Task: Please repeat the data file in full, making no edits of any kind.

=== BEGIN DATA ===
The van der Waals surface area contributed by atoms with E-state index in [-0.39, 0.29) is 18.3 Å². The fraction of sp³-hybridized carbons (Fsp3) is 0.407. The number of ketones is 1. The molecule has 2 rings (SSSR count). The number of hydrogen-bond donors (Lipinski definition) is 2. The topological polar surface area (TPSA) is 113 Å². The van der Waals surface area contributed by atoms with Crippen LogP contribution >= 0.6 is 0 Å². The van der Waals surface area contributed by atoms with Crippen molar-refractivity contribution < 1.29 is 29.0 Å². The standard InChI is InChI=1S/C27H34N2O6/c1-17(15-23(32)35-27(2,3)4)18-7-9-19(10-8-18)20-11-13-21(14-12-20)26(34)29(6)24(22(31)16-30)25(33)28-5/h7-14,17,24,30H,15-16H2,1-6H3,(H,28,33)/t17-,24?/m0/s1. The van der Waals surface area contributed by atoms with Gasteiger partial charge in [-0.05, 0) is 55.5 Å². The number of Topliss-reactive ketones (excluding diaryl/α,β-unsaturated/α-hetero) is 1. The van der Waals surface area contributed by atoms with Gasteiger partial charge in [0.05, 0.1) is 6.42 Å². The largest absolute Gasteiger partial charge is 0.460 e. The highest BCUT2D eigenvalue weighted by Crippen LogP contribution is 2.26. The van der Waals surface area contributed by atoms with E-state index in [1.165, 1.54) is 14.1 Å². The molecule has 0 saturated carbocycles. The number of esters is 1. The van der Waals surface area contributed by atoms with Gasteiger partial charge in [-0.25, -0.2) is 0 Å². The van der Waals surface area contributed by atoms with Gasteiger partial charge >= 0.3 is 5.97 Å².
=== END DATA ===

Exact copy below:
The van der Waals surface area contributed by atoms with E-state index in [-0.39, 0.29) is 18.3 Å². The fraction of sp³-hybridized carbons (Fsp3) is 0.407. The number of ketones is 1. The molecule has 2 rings (SSSR count). The number of hydrogen-bond donors (Lipinski definition) is 2. The topological polar surface area (TPSA) is 113 Å². The van der Waals surface area contributed by atoms with Crippen LogP contribution >= 0.6 is 0 Å². The van der Waals surface area contributed by atoms with Crippen molar-refractivity contribution < 1.29 is 29.0 Å². The standard InChI is InChI=1S/C27H34N2O6/c1-17(15-23(32)35-27(2,3)4)18-7-9-19(10-8-18)20-11-13-21(14-12-20)26(34)29(6)24(22(31)16-30)25(33)28-5/h7-14,17,24,30H,15-16H2,1-6H3,(H,28,33)/t17-,24?/m0/s1. The van der Waals surface area contributed by atoms with Gasteiger partial charge in [-0.05, 0) is 55.5 Å². The number of Topliss-reactive ketones (excluding diaryl/α,β-unsaturated/α-hetero) is 1. The van der Waals surface area contributed by atoms with Gasteiger partial charge in [0.05, 0.1) is 6.42 Å². The largest absolute Gasteiger partial charge is 0.460 e. The highest BCUT2D eigenvalue weighted by Crippen LogP contribution is 2.26. The van der Waals surface area contributed by atoms with E-state index in [1.165, 1.54) is 14.1 Å². The molecule has 0 saturated carbocycles. The number of esters is 1. The van der Waals surface area contributed by atoms with Gasteiger partial charge in [-0.25, -0.2) is 0 Å². The van der Waals surface area contributed by atoms with Gasteiger partial charge >= 0.3 is 5.97 Å².